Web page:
If the internet is good for one thing, it's calling out those who don't give credit.

"Imitation is the highest form of flattery," but what should be tagged on to that saying is, "Credit must be given to where credit's due". Artist and urban planner, Chris Devins learned this lesson the hard way after erecting a mural of former First Lady Michelle Obama in Chicago.

The artwork was created after Devins garnered the funds from a GoFundMe in which he asked donors to "celebrate Mrs. Obama’s life and accomplishments during the last eight years as first lady of the United States." The campaign raised over $11,000 and the mural went up across the street from where Obama attended elementary school.

Problem was, the mural design came from a graphic design created by artist, Gelila Mesfin who was never acknowledged or compensated for the use of the image.

"How can you just steal someone's artwork," Mesfin said on Instagram captioning an article covering Devins' project. "This man seriously created a GoFundMe page, raised money and did this... it's one thing to share or even profit from someone's work but to claim it as yours is just wrong!"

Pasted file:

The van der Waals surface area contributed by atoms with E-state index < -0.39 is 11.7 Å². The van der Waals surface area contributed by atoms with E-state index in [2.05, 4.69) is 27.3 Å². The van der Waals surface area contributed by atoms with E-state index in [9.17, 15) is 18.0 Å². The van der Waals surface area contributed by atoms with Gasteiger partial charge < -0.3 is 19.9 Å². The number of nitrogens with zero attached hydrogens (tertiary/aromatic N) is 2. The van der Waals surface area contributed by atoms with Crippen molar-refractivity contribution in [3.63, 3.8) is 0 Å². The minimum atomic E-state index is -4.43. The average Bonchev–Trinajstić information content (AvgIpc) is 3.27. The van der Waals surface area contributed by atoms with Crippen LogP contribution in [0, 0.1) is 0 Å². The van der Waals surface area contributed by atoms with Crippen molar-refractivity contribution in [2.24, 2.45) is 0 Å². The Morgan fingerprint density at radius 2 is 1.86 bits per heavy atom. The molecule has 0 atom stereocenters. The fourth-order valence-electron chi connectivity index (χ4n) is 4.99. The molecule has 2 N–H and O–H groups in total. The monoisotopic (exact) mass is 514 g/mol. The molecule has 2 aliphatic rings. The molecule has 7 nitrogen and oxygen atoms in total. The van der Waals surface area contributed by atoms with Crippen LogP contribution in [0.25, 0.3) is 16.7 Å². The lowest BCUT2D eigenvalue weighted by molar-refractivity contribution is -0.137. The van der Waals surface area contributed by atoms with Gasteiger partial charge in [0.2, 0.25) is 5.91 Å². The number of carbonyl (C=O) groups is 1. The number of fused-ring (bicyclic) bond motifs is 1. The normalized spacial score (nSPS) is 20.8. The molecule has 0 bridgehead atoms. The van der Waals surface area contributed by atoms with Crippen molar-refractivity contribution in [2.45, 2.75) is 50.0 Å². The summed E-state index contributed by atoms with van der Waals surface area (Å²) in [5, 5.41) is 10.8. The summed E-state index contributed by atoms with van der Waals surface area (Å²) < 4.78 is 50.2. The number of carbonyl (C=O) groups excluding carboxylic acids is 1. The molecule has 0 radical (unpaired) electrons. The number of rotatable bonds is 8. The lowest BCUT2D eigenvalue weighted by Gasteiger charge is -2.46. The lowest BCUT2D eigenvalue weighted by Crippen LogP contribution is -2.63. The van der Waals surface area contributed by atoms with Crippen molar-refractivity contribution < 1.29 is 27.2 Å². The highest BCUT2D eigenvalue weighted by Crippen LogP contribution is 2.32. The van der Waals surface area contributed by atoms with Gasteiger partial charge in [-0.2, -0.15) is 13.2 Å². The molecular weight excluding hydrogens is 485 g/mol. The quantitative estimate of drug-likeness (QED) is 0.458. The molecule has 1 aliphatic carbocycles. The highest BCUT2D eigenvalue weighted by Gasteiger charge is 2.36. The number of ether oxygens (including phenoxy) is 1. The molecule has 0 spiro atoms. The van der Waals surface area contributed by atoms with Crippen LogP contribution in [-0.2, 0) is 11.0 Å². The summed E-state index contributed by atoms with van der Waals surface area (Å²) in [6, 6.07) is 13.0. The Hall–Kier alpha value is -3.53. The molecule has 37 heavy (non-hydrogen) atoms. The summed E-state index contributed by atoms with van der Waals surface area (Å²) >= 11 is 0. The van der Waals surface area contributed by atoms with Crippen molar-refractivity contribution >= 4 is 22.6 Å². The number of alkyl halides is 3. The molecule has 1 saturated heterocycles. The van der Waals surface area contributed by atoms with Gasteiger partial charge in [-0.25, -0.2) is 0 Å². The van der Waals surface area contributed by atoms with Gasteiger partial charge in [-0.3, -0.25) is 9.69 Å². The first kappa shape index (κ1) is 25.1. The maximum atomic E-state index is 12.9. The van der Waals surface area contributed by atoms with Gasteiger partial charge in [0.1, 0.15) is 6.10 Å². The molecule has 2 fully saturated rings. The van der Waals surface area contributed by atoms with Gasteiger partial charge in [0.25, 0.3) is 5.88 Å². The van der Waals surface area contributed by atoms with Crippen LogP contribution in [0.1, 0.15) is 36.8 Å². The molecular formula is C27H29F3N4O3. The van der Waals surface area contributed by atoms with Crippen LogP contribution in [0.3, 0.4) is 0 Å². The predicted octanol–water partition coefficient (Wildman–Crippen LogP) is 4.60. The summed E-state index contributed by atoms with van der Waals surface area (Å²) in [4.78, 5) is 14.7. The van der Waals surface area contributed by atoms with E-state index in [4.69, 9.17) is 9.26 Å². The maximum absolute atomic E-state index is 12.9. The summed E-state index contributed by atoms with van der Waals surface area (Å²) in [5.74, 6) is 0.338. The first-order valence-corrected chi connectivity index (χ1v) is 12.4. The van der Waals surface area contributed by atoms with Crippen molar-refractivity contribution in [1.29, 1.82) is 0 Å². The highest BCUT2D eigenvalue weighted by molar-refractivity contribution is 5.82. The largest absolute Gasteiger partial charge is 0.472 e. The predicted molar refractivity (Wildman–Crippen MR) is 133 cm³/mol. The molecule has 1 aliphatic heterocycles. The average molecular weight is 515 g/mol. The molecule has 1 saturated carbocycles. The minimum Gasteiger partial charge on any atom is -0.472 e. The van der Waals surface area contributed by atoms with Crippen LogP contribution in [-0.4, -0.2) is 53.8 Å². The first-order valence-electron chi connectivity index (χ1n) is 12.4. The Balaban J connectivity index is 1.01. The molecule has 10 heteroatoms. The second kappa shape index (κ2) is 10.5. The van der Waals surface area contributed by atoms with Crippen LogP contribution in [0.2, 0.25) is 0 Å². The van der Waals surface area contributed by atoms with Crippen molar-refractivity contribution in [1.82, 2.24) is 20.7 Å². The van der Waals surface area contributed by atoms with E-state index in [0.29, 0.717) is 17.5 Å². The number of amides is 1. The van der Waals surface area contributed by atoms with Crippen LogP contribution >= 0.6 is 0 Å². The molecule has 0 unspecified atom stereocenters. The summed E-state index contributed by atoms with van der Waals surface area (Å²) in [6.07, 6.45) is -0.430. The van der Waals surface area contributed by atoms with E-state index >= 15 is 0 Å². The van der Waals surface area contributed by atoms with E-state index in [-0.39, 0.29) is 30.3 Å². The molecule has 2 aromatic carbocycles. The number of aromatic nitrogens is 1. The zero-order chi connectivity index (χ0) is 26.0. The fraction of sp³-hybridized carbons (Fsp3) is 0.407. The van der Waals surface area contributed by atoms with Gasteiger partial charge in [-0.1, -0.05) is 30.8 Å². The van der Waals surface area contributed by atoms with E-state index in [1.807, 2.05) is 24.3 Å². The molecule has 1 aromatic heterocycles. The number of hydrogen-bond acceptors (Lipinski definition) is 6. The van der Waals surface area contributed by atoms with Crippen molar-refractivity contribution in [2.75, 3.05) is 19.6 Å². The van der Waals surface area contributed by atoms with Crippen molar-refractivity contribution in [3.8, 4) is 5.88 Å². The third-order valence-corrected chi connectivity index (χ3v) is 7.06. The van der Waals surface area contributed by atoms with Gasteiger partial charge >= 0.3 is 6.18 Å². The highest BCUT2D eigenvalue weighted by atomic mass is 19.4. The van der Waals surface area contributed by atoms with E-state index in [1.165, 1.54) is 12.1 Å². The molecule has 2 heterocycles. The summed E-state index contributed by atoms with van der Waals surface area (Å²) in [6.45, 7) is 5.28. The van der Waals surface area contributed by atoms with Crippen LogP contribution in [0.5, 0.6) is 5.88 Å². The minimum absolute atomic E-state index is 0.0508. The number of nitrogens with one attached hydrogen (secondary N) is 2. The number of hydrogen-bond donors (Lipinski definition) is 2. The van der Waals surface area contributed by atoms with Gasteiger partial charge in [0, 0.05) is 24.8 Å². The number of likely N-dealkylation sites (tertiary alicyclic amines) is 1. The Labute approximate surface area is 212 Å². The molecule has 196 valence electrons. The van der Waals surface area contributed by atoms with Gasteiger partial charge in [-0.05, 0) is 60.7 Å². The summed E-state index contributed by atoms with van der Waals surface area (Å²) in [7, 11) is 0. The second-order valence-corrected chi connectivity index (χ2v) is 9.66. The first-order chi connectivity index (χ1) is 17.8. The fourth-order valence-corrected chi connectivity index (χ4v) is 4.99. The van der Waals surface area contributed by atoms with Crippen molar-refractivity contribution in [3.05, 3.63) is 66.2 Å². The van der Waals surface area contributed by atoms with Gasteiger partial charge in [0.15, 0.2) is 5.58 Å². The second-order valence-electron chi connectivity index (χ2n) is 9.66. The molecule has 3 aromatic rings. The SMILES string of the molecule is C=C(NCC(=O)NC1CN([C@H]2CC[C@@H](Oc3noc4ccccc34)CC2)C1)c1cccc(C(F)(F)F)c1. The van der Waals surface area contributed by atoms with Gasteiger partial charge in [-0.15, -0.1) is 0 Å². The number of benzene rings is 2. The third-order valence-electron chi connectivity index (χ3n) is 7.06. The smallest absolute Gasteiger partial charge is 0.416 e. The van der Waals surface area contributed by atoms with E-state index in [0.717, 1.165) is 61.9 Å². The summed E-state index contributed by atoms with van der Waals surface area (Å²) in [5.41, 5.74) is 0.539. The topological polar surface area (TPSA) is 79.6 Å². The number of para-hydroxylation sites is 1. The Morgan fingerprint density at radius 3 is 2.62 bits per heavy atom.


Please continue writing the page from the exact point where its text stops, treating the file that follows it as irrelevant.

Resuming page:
Adding, "I wouldn't mind if he had given me credit or said he took the design from another artist but saying you designed it is just wrong! The man is a teacher for God's sake and said he was doing this to create positivity for his students and community... but he didn't think that stealing a young girl's artwork and making a profit out of it does more damage than good."

Quickly, the internet responded and Devins acknowledged Mesfin's statement.

As published on DNAinfo Chicago, he apologized, said the mistake was "sloppy" and clarified how he obtained the photo— Pinterest. He also posted a message to Twitter— although (no shade) he spelled Mesfin's first name incorrect.

"For me, this is a time of learning and self-reflection, not justification," he says. "Though I did not receive any funds based on Ms. Mesfin's work, I was granted money based on a socially responsible message about Black women."

On Sunday Mesfin said on Instagram that her and Devins were "resolving the issue in an applicable and professional manner," which hopefully means a check will be run her way ASAP.

Watch our interview artist, Gelila Mesfin, above.